April 14, 2020 — At age 76, Bob Odrowski could still chase his grandchildren. He loved being outdoors and walked a lot. He kept a standing daily coffee date with his buddies — he called them “the boys” — at McDonald’s or Dunkin’. Several times a week he would swing by his daughter Tracy’s house in Canton, MI, to dote on his family, particularly 3-year-old Jestine.

On March 21, a Saturday, he called Tracy to let her know he wasn’t feeling well. He wouldn’t be able to come over on Monday, as usual. On Tuesday, Tracy took him some soup and a newspaper. He waved to Jestine from the window.

On Wednesday, Tracy called an ambulance for her dad. He wasn’t coughing that much or breathing hard, but he was confused and his skin color didn’t look right.

At the hospital, they put him on oxygen, first through a nasal tube and then through a mask. On Friday, the doctor called Tracy from her dad’s hospital room. They were at a crossroads. He could go on a ventilator in the hopes that his lungs would heal and start to work better on their own, or the hospital could keep him comfortable with medication: hospice care.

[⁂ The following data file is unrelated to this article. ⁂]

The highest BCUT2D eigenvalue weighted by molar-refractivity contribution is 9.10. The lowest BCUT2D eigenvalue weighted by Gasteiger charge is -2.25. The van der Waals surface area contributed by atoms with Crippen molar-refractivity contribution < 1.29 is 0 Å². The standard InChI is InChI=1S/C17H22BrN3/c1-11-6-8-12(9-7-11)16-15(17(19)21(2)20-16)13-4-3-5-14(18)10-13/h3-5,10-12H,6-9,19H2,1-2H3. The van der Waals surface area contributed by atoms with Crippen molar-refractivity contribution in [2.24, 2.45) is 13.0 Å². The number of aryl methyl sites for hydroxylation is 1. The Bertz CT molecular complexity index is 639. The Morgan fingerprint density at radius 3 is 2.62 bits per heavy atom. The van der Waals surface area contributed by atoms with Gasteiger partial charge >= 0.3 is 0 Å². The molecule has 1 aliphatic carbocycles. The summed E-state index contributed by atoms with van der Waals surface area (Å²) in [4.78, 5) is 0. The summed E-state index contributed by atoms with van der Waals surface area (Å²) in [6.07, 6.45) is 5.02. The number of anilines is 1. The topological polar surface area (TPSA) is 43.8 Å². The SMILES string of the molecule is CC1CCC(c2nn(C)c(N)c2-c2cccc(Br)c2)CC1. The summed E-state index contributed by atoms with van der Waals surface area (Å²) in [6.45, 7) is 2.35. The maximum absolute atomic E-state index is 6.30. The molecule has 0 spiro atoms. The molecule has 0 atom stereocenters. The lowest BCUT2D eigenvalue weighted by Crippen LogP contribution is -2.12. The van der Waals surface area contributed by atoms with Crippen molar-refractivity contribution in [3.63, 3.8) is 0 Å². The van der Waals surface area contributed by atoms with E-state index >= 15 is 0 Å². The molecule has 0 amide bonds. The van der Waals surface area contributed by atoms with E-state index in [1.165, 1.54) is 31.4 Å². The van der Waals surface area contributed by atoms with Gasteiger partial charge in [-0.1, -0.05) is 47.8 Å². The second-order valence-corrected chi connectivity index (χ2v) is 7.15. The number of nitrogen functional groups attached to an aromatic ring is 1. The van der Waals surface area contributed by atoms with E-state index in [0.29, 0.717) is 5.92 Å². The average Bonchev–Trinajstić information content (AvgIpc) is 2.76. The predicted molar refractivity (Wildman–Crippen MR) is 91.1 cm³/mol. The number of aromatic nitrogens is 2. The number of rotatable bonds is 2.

Bob told the doctor he didn’t want to go on the ventilator. Tracy pleaded with him to try it.

He said OK.

“I was hoping that my big, strong dad that I’ve always been so close with was going to make it through this,” she says.

Three days later, Bob, who had survived Vietnam, was dead of COVID-19.

In some ways, Tracy and her brother were fortunate. The hospital let them suit up in protective gear — a mask, gown, and gloves — to spend a few last moments with their dad, who was sedated on the ventilator. They didn’t want to take him off the machine before his children arrived, since taking the tube out can spread the virus.

As COVID-19 preys on older adults, patients and their families are making agonizing choices between a ventilator and hospice care. The supportive care offered by a ventilator offers some measure of hope of recovery. But patients on ventilators are also immobilized and isolated to prevent others from getting sick. Patients who go on ventilators and decline anyway — as 50% or more do — may face the prospect of dying without their families. And families may be robbed of a chance to say goodbye.

Patients’ Wish: Not to Die Alone

Leora Horwitz, MD, a doctor treating COVID-19 patients at New York University’s Langone Health, recently reported that two of her patients had chosen hospice care over a ventilator. The No. 1 priority for many, she tweeted, is “not to die alone in hospital.”

In New York City, MJHS Hospice and Palliative Care has seen what a difference it can make.